• Hard water: I don’t know if this would work in hard water or not because my water is soft.  However, my own research indicates that citric acid is often used in addition to regular dishwasher detergents to help prevent mineral deposits on the dishes.  Try it out and let me know!
  • I placed one glass in the dishwasher and left it in for many loads as my tester.  I have done over 30 loads with this recipe to date.

Cost: (based on Mountain Rose Herbs prices)
5 lb. of citric acid is $20.
5 lb. of baking soda is $11.75.
5 lb. of coarse sea salt is $15.
Essential oil (optional) varies in price..

Is it worth it to make your own?
Based on the prices above (not including essential oils), and the fact that there are 36 tbsp. of sugar in a lb. (similar texture and weight to this detergent), I worked this detergent out to cost $0.08 a load. 

7th Generation dishwashing tabs (about 1 tbsp. each) are $6.99 for 20. (based on online price from London Drugs)  So 7th Generation dishwashing tabs cost $0.35 cents a load.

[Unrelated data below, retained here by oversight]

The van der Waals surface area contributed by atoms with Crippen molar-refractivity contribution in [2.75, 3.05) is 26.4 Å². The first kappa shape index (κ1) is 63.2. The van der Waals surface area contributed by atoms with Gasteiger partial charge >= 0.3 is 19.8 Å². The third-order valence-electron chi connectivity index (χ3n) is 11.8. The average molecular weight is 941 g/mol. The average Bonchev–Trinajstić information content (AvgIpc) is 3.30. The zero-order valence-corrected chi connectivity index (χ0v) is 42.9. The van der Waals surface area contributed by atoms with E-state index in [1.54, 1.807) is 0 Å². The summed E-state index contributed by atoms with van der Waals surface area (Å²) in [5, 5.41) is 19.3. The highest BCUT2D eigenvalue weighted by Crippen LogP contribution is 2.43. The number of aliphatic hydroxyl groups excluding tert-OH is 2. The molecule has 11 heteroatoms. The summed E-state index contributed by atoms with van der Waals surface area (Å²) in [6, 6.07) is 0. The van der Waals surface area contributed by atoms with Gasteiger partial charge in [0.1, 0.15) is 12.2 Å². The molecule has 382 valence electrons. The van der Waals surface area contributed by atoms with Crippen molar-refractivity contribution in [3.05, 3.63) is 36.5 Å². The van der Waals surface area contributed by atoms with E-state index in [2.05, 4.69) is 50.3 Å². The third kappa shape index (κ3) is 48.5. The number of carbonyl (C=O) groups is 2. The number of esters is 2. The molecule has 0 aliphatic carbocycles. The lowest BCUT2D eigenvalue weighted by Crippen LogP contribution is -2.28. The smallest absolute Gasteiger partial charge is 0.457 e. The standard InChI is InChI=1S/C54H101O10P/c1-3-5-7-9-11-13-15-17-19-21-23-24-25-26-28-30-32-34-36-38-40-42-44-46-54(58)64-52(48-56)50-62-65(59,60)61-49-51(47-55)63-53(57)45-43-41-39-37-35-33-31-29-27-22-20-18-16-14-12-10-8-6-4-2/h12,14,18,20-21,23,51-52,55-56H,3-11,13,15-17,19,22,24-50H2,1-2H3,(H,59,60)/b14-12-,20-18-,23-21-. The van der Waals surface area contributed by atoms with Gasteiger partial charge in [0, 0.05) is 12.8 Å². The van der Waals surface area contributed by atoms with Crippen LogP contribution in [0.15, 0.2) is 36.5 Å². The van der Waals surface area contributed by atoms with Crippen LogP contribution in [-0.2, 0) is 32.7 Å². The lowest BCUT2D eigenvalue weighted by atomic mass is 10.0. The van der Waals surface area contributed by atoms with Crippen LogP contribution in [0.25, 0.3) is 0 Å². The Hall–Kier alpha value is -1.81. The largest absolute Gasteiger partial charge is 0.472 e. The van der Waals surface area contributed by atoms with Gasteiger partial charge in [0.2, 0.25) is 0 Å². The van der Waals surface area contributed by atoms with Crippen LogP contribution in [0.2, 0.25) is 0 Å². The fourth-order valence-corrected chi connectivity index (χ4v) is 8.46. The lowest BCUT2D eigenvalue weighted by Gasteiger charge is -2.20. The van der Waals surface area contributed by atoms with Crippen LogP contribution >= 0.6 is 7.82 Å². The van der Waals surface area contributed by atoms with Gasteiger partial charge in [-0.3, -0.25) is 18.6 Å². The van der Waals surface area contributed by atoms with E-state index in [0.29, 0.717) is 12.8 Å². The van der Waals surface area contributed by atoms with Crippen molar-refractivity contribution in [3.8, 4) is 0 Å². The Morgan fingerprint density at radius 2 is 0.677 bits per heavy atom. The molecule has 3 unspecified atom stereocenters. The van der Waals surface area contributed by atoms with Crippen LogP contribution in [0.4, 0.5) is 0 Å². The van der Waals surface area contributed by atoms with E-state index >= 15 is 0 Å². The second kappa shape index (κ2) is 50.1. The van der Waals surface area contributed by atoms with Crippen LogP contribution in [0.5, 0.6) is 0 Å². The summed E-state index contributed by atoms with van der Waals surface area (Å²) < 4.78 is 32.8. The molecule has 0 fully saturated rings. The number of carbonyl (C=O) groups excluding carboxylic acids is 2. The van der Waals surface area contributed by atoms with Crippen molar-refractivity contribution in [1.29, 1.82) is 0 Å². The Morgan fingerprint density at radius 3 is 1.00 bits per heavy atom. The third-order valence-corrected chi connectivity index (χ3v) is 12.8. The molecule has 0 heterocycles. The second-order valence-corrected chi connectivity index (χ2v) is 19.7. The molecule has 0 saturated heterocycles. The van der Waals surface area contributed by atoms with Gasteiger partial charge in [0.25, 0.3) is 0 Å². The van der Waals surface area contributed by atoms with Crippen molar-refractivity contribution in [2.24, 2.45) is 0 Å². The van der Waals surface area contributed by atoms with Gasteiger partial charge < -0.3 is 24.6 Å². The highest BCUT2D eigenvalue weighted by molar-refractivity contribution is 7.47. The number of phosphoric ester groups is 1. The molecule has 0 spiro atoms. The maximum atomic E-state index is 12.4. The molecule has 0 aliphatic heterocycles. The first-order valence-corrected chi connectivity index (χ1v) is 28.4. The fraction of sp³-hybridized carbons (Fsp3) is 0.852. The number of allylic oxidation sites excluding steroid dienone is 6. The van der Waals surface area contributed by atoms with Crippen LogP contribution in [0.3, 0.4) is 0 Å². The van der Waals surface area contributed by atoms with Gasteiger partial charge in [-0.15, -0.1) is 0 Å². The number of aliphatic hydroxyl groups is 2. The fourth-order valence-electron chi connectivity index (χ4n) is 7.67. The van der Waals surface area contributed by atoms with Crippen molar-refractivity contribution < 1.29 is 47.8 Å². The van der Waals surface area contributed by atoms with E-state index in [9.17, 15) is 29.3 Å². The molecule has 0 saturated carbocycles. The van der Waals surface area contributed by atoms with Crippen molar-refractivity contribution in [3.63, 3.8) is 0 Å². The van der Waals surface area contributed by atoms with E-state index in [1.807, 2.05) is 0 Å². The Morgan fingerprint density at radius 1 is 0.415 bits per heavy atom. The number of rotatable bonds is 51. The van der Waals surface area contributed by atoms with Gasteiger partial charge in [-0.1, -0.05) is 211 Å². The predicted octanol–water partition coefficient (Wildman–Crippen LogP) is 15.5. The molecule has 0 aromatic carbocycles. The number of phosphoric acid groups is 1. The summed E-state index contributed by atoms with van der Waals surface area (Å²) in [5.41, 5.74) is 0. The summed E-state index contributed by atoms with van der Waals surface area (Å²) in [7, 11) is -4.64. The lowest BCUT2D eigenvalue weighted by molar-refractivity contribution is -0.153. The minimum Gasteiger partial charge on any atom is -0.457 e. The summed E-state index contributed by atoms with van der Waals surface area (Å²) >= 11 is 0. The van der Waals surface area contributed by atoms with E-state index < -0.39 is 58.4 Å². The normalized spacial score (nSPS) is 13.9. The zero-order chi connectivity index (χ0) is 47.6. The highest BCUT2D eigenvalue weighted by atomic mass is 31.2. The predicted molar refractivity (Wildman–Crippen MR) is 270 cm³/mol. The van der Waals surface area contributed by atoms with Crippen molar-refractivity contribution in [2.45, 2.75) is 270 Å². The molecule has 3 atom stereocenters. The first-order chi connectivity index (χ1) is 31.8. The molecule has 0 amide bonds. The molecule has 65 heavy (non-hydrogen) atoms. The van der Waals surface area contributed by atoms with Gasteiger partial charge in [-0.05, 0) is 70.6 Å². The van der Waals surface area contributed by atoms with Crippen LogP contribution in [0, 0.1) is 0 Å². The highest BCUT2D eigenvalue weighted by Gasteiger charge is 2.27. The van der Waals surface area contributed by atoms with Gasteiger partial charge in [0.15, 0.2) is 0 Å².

You’ll be saving a lot of money (not to mention your health and the environment) by making your own eco-friendly detergent.

This post has been linked to Frugal Days, Sustainable Ways #25, Simple Living Wednesday, Homestead Helps Wednesday #5, Homestead Revival Barn Hop #61MorrisTribe’s Homesteading Blog Carnival #6, Whole Foods Wednesday #56 and  Fat Tuesday.

Have You Lost Your Chemical-Conditioning? Make Your Own Cleaning Supplies.

This past year has been a real learning experience for me.  I thought I was eco-friendly before, buying all-natural cleaning supplies, natural shampoos and deodorants… and now, a year later, here I MAKING my own products.  So if I was green then, what am I now?  Good question.  I’d like to say sustainable.

For most of my life, if I ran out of dishwasher detergent, laundry soap, bathroom cleaner, deodorant, shampoo etc., life would go on hold until I ran to the store to buy some more.  It never crossed my mind that I should make it myself.  In fact, because of the chemicals used in most of these products, there is no way I COULD make them myself.  It wasn’t until I became aware of the dangers in those chemical-based products and started using all natural products, that I realised that these ingredients are actually ones I could get my hands on, and I could make myself.